Today I saw Capitalism, a Love Story a documentary by Michael Moore. Why "A Love Story"? I asked myself!
"The film explores a taboo question: what price does America pay for its love of capitalism? Years ago, that love seemed so innocent. Capitalism meant productivity and security. Now, as financial institutions run amok and families lose their savings, the American dream is looking more like a nightmare."
What does Capitalism mean?
Joel wrote to me about Moore's film in an email: "He hits hard on the banks' takeover of our government and the hardships of foreclosure, as millions suffer while a few get very rich. It's even worse than this, though, with equity firms having bought out companies and borrowed on equity (the value of the companies) leaving once healthy companies in debt and ailing, having to fire many workers and cut pensions. The social damage is huge that these galloping bankers have done, all legally.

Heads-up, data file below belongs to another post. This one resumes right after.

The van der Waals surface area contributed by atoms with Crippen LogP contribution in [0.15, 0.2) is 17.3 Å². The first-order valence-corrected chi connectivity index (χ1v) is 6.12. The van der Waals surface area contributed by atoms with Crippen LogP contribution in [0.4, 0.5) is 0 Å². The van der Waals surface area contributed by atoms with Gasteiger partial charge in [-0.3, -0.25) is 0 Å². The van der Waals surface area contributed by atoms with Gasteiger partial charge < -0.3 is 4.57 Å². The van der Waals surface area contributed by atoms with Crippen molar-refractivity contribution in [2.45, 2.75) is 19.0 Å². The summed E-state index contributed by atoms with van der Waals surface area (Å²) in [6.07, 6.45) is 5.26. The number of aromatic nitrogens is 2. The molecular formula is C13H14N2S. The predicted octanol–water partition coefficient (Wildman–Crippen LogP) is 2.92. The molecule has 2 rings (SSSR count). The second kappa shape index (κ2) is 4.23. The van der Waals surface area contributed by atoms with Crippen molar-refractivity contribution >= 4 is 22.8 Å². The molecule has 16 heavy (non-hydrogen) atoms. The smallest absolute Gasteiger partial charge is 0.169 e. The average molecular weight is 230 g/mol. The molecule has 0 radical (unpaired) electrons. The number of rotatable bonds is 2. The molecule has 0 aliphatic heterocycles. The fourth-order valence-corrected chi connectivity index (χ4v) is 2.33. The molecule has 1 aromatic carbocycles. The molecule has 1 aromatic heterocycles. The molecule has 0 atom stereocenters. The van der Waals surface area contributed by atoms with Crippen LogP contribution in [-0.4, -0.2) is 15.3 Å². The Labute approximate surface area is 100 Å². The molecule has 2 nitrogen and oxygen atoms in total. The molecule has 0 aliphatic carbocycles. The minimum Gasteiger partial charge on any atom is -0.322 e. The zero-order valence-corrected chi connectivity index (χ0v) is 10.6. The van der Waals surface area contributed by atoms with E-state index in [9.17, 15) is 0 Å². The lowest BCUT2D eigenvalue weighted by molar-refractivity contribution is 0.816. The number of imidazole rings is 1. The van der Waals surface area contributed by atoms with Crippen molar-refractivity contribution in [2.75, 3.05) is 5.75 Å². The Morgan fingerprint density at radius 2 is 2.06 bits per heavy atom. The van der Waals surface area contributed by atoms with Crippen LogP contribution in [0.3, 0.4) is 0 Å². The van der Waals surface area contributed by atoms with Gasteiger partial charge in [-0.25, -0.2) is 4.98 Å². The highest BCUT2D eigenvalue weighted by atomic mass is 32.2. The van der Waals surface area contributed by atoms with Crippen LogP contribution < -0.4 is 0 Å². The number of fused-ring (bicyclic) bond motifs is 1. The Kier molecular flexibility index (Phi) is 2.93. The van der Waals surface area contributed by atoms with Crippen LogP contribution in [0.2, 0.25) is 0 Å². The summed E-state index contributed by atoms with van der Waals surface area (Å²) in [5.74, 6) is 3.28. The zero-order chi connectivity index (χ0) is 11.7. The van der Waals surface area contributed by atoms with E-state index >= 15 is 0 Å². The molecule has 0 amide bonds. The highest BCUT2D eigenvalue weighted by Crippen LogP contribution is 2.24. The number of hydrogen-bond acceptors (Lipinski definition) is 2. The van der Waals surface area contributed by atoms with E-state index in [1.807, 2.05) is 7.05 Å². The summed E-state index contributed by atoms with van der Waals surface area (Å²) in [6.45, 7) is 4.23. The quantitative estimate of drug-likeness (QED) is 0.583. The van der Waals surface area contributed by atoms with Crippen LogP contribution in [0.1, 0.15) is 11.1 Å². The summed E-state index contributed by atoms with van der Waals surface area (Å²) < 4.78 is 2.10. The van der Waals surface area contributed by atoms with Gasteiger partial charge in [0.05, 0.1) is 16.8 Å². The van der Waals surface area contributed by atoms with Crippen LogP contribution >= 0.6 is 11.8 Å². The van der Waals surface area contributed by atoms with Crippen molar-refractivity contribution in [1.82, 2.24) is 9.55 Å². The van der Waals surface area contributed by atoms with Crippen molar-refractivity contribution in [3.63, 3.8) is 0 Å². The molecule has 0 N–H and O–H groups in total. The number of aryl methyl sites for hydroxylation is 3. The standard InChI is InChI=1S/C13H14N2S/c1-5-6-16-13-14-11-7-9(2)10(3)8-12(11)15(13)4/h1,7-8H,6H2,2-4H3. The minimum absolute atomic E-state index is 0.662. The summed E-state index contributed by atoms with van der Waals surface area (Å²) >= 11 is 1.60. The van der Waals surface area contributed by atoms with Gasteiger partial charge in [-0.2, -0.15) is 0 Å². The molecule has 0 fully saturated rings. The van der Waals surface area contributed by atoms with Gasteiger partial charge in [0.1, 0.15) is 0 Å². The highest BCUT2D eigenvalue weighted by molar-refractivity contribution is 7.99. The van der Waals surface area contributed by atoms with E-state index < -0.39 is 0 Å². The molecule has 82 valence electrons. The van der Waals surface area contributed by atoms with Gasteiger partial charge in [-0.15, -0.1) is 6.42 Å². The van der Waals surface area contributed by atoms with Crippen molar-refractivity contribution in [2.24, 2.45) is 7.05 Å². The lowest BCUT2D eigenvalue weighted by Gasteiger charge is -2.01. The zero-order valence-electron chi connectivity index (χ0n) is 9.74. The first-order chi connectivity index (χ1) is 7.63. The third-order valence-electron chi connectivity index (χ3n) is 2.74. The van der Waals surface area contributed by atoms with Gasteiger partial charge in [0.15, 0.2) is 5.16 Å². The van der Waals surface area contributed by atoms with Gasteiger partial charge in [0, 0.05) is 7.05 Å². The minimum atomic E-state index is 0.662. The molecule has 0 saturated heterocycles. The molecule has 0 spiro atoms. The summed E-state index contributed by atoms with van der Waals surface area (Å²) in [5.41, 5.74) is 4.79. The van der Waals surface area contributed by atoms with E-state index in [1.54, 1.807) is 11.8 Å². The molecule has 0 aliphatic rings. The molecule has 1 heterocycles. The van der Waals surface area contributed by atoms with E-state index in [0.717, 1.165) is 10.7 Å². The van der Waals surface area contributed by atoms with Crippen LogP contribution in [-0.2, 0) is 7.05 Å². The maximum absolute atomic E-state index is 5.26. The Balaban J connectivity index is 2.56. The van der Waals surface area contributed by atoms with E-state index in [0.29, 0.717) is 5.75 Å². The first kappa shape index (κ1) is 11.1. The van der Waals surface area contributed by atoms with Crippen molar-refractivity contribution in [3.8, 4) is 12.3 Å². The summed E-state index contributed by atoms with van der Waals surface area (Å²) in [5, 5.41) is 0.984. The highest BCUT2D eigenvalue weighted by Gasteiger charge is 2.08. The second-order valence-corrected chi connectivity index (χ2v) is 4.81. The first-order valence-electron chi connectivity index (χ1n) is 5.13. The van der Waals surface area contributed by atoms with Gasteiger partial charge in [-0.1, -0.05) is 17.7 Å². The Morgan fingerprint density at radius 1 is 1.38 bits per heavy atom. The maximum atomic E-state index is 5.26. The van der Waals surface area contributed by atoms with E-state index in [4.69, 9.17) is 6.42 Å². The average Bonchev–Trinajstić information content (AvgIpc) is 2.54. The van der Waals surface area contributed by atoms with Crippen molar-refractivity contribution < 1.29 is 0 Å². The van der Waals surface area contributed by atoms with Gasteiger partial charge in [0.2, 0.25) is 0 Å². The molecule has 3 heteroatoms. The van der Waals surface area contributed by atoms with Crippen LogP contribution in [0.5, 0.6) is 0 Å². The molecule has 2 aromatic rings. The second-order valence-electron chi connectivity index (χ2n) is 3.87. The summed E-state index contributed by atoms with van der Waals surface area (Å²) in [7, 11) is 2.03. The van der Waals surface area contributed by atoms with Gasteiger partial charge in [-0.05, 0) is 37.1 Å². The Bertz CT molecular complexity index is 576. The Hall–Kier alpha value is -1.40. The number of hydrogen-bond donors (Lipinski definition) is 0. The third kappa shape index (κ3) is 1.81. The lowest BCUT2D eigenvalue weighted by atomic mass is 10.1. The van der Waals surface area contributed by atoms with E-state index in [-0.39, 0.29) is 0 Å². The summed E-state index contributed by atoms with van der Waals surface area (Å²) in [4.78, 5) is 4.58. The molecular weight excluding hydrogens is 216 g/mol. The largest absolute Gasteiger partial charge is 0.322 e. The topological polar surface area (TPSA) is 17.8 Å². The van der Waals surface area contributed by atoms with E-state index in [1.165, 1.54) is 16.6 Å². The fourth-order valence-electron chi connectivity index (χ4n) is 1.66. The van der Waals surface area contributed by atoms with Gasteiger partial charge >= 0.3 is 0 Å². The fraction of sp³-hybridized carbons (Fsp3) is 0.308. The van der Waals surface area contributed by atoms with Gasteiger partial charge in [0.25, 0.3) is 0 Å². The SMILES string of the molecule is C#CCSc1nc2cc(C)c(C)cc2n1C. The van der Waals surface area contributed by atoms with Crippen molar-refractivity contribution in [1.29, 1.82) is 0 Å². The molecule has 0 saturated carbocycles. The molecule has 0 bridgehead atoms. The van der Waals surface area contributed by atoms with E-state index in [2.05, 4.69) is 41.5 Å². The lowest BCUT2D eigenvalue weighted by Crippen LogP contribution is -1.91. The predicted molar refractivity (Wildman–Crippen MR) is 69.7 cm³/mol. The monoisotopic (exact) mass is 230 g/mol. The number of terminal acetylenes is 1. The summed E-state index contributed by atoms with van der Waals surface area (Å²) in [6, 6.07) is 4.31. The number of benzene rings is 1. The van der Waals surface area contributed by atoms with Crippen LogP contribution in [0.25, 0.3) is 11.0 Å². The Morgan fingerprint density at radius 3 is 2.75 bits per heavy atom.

Unlike the Great Depression, the banks, generally speaking, are not in as much trouble as the citizenry, with an effective unemployment rate of 17%, or 1/6 of the workforce. This is horrendous. But it could stabilize this way, without the political will to correct things for the mass of people, while our middle class is destroyed, and our banks continue to make profits, while seeking markets abroad, abandoning the US population. These giant banks simply bankroll the Democrats, so there is no party with the will to reign them in. Moore communicates this, and he gives us historical background for it, too, going back to Reagan."